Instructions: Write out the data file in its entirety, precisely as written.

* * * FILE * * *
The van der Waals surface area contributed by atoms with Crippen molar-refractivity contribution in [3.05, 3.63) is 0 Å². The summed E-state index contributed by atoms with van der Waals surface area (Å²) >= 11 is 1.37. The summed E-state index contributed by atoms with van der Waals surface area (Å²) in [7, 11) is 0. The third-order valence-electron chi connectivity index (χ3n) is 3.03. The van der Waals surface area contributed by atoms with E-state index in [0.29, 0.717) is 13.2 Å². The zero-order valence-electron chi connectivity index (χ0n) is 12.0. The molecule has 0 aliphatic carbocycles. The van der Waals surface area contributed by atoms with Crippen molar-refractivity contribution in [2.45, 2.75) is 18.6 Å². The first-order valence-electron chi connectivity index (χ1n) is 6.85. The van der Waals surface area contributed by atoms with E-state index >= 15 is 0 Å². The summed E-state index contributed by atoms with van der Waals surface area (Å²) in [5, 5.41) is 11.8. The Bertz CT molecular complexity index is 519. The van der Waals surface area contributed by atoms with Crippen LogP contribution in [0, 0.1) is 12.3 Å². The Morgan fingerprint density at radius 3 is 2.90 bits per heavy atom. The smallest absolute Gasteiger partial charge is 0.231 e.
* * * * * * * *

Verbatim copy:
The van der Waals surface area contributed by atoms with Crippen molar-refractivity contribution in [3.05, 3.63) is 0 Å². The summed E-state index contributed by atoms with van der Waals surface area (Å²) >= 11 is 1.37. The summed E-state index contributed by atoms with van der Waals surface area (Å²) in [7, 11) is 0. The third-order valence-electron chi connectivity index (χ3n) is 3.03. The van der Waals surface area contributed by atoms with E-state index in [0.29, 0.717) is 13.2 Å². The zero-order valence-electron chi connectivity index (χ0n) is 12.0. The molecule has 0 aliphatic carbocycles. The van der Waals surface area contributed by atoms with Crippen molar-refractivity contribution in [2.45, 2.75) is 18.6 Å². The first-order valence-electron chi connectivity index (χ1n) is 6.85. The van der Waals surface area contributed by atoms with E-state index >= 15 is 0 Å². The summed E-state index contributed by atoms with van der Waals surface area (Å²) in [5, 5.41) is 11.8. The Bertz CT molecular complexity index is 519. The van der Waals surface area contributed by atoms with Crippen LogP contribution in [0, 0.1) is 12.3 Å². The Morgan fingerprint density at radius 3 is 2.90 bits per heavy atom. The smallest absolute Gasteiger partial charge is 0.231 e.